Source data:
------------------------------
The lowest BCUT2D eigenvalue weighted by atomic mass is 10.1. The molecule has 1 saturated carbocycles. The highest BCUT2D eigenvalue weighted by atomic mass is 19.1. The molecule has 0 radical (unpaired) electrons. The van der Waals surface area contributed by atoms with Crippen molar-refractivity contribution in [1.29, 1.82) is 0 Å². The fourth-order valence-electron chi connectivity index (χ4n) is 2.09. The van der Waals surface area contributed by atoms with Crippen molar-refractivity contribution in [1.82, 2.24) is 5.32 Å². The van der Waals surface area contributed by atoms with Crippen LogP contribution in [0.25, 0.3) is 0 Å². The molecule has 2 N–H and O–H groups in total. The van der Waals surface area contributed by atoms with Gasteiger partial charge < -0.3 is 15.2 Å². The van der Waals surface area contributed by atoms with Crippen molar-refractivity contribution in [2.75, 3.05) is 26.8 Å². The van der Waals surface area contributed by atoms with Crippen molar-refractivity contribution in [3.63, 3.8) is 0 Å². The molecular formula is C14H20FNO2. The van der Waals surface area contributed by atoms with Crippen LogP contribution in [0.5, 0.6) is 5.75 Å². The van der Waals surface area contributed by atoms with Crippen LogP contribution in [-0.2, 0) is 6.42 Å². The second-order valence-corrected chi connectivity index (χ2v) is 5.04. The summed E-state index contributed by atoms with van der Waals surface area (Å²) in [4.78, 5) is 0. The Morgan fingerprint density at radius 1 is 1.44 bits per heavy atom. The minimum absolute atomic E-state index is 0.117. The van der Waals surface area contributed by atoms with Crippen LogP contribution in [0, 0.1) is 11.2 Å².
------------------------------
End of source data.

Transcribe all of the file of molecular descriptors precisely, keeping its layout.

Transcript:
The lowest BCUT2D eigenvalue weighted by atomic mass is 10.1. The molecule has 1 saturated carbocycles. The highest BCUT2D eigenvalue weighted by atomic mass is 19.1. The molecule has 0 radical (unpaired) electrons. The van der Waals surface area contributed by atoms with Crippen molar-refractivity contribution in [1.29, 1.82) is 0 Å². The fourth-order valence-electron chi connectivity index (χ4n) is 2.09. The van der Waals surface area contributed by atoms with Crippen molar-refractivity contribution in [1.82, 2.24) is 5.32 Å². The van der Waals surface area contributed by atoms with Crippen LogP contribution in [0.25, 0.3) is 0 Å². The molecule has 2 N–H and O–H groups in total. The van der Waals surface area contributed by atoms with Gasteiger partial charge < -0.3 is 15.2 Å². The van der Waals surface area contributed by atoms with Crippen molar-refractivity contribution in [2.75, 3.05) is 26.8 Å². The van der Waals surface area contributed by atoms with Crippen molar-refractivity contribution in [3.63, 3.8) is 0 Å². The molecular formula is C14H20FNO2. The van der Waals surface area contributed by atoms with Crippen LogP contribution in [0.5, 0.6) is 5.75 Å². The van der Waals surface area contributed by atoms with Crippen LogP contribution in [-0.2, 0) is 6.42 Å². The second-order valence-corrected chi connectivity index (χ2v) is 5.04. The summed E-state index contributed by atoms with van der Waals surface area (Å²) in [4.78, 5) is 0. The Morgan fingerprint density at radius 1 is 1.44 bits per heavy atom. The minimum absolute atomic E-state index is 0.117. The van der Waals surface area contributed by atoms with Crippen LogP contribution in [0, 0.1) is 11.2 Å².